Explore the world of biology and meet some of our biologists. Here you can learn about the living world and find out what is so cool about biology that someone would do it for a living. Pick a story to read or listen to one of our podcast shows filled with guest scientists who share their experiences and passion for discovery.
Being able to choose which people we interact with seems to affect how happy we are and how well we do our jobs. Is this true in other species? Learn how choosing a mate affects the success of zebra finches in making and raising young.
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A story of blood, love, and family… Learn about one of the biggest and fanciest blister beetles anywhere. This species goes by the scientific name of Lytta magister but has also been called the “master blister beetle,” most likely in honor of its large size.
These enormous insects depicted in bad B movies exist mostly in the realm of science fiction. However, insects of giant proportions really did exist 300 million years ago.
Biologist Bruce Hammock talks about life as a biologist, being a businessman and mountain climbing. How do these all fit together? Listen in as Dr. Biology learns how these pieces all work together in an interesting career.
Beyond viral cat videos and the millions of cute pictures of our feline friends found on various social media channels, these four-legged animals might help us to better understand science. At least my guest thinks they can give us some insights into the world of bile acids, digestion, cholesterol, and drug therapies. Listen in as Dr. Biology learns how computational biochemist Fiona Naughton's artistic side has introduced some fun and instructive insights using cute cat illustrations.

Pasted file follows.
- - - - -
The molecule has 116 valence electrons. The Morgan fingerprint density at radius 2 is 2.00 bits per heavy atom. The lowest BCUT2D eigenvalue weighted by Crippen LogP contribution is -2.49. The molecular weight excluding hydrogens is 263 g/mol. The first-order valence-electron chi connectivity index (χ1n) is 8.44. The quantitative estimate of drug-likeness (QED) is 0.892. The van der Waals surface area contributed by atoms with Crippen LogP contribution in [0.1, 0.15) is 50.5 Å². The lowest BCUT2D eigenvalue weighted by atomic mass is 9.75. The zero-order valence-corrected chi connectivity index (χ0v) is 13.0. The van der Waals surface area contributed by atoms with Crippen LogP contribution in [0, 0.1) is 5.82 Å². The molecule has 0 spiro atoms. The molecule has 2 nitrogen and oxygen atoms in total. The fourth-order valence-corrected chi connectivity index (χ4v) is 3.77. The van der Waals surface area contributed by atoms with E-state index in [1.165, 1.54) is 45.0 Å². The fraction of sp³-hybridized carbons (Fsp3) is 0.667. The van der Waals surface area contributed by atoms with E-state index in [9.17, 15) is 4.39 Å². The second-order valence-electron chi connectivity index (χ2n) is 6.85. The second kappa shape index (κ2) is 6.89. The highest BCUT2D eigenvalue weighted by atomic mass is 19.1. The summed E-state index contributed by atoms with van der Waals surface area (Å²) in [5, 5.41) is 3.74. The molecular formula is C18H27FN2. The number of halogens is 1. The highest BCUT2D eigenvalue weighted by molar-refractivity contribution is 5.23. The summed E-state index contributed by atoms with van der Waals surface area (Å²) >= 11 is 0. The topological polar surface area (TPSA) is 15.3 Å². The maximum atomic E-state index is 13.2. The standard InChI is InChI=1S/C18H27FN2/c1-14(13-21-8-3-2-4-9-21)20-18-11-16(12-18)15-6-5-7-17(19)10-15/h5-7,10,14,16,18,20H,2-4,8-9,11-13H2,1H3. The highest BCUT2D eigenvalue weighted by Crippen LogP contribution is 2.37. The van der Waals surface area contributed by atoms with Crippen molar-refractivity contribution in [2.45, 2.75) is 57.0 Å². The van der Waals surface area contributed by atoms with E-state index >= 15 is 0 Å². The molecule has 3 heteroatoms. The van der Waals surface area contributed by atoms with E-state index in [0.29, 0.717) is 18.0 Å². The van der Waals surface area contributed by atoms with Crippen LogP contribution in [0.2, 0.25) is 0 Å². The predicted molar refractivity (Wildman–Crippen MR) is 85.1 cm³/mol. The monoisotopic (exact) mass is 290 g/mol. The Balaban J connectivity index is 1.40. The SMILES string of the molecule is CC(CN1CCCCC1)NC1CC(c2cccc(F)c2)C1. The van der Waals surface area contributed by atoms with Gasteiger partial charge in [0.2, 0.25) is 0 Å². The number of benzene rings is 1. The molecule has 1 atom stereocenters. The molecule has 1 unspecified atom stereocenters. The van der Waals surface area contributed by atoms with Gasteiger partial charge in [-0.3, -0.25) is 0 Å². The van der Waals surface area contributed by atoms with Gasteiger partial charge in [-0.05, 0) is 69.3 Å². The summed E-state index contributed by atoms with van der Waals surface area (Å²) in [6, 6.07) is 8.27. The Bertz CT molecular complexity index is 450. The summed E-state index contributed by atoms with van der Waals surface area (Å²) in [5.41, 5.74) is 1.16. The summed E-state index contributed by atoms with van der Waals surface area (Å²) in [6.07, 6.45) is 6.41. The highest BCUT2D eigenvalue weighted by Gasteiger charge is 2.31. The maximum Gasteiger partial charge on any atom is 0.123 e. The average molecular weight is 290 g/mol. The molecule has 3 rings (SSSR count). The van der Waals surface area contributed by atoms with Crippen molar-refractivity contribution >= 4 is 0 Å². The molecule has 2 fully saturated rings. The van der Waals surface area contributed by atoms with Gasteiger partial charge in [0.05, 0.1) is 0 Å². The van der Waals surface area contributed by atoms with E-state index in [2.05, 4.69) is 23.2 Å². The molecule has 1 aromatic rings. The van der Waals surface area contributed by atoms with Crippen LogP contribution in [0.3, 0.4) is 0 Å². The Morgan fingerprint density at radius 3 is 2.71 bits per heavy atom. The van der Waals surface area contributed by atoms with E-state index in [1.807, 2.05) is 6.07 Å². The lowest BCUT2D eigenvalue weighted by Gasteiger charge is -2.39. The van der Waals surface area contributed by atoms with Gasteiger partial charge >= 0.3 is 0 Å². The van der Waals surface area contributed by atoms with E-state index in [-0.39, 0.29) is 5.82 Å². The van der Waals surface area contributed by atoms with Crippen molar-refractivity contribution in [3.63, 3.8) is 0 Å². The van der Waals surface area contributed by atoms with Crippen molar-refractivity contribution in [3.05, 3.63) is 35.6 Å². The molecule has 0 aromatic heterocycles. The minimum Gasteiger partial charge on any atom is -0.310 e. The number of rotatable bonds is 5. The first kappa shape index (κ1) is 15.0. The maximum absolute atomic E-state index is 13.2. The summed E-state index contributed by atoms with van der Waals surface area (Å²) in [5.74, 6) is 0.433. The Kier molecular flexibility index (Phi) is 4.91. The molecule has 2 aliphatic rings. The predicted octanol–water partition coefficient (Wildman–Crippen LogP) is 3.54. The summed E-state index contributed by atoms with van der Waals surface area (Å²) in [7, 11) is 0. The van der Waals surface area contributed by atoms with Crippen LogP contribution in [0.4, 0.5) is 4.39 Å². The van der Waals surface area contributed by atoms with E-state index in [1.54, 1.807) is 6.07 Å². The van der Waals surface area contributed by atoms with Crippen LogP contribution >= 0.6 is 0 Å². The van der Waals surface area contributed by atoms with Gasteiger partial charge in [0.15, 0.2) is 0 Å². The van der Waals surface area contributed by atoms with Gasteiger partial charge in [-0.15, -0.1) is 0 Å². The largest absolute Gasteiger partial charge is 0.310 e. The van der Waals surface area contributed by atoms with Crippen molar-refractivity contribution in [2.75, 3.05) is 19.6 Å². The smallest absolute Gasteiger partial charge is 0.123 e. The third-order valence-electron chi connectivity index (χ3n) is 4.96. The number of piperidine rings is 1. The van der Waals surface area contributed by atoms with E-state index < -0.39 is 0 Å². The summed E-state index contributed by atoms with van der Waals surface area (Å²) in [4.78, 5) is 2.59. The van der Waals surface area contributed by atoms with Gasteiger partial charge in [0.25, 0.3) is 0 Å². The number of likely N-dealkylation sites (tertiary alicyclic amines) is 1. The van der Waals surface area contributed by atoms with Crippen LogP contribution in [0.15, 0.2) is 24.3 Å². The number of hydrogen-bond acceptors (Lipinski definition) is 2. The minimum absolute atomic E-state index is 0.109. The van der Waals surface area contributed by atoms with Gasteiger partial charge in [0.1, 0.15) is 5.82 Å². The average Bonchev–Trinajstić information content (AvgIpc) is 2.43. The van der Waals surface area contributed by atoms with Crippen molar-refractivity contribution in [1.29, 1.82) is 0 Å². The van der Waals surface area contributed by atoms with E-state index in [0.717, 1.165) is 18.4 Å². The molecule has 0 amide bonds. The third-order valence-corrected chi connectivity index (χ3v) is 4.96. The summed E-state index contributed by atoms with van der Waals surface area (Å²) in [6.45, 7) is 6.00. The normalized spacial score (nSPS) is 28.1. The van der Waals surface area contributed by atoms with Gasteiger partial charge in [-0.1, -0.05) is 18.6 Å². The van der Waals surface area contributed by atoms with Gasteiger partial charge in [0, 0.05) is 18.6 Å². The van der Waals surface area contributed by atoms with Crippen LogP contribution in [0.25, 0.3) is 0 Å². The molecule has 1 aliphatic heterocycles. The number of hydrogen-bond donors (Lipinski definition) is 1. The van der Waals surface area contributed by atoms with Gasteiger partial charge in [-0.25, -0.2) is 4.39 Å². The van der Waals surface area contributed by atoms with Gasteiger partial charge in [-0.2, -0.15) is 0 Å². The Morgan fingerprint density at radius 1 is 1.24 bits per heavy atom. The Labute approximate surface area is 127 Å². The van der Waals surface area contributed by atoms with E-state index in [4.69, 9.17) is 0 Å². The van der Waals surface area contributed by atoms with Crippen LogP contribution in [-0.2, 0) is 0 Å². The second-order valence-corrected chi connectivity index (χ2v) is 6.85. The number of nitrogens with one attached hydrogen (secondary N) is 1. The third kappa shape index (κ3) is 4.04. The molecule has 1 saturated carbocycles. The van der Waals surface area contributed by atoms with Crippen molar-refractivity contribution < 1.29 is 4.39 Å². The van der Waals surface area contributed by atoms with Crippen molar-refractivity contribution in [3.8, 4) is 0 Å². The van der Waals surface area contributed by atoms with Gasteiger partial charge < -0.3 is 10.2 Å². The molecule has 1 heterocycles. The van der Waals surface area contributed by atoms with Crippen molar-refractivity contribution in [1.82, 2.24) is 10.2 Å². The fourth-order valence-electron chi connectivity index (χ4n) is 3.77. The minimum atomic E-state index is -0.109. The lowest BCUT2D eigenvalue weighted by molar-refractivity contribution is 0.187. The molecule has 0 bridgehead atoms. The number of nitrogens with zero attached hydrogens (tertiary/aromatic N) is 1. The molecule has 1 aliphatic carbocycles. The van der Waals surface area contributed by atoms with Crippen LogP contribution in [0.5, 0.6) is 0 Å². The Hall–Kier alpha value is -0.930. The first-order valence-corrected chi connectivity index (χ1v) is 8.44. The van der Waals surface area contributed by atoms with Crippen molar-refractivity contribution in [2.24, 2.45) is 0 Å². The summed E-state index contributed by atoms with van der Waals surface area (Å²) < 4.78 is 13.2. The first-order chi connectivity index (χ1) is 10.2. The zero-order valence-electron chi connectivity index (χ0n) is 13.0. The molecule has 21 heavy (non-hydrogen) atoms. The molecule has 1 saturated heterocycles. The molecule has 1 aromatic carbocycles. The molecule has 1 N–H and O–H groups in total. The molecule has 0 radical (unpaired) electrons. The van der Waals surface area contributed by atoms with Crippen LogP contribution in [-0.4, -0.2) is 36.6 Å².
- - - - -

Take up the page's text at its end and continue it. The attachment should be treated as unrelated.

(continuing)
Well known animal behavior biologist and author John Alcock takes time out from his busy schedule to talk with Dr. Biology about his work and his writing.
Test drive our Bird Finder tool based on our virtual bird aviary of the southwest. A great way to learn about birds in your own backyard. Image of Northern Cardinal above by Robert Shantz.
An interview with biologist Dave Pearson research professor in the School of Life Sciences at Arizona State University and Audubon environmental educator Cathy Wise. Dr. Biology learns from his two guests that bird watching is pretty cool and fun.
The climate on our planet is changing, but what does this mean for living things, like plants and animals? Scientists investigated how birds respond to the changing climate.
Part of what makes science fun and challenging is solving puzzles and investigating mysteries. For this episode, Dr. Biology sits down with ecologist Charles Brown and the two talk about his 40-year journey of discovery and rediscovery. This is a curious story that involves an acrobatic animal and how it is evolving to battle a six-legged villain. Like a good mystery, this one has yet to be fully solved.
Imagine designing an organism that is part plant and part animal... you might be picturing some pretty funny combinations. Could designed plant-imals ever be a reality?
People come in all shapes and sizes… but could storing more body fat affect your sense of taste? Scientists try to answer this question by looking at how well taste buds work in lean and obese mice.
Your mom tells you to eat all your vegetables for a reason, because she wants you to grow big and strong. She doesn't just want your body to grow strong. She wants your brain to grow strong too.
Reading minds may no longer be science fiction. Brain waves can be sent through the Internet to create an instant message in another person's mind.
Placebos (fake medicine) have been used for years in research to learn about the effects of medications, called drugs. Some patients experience a strange “placebo effect,” where fake drugs work just as well as the real stuff. Scientists are now figuring out a way to predict a patient’s response to drugs, and how the placebo effect can mess with actual drug effects.
Whether coming up with new methods for microscopes, or finding out new things about photosynthesis, Petra Fromme loves the process of discovery.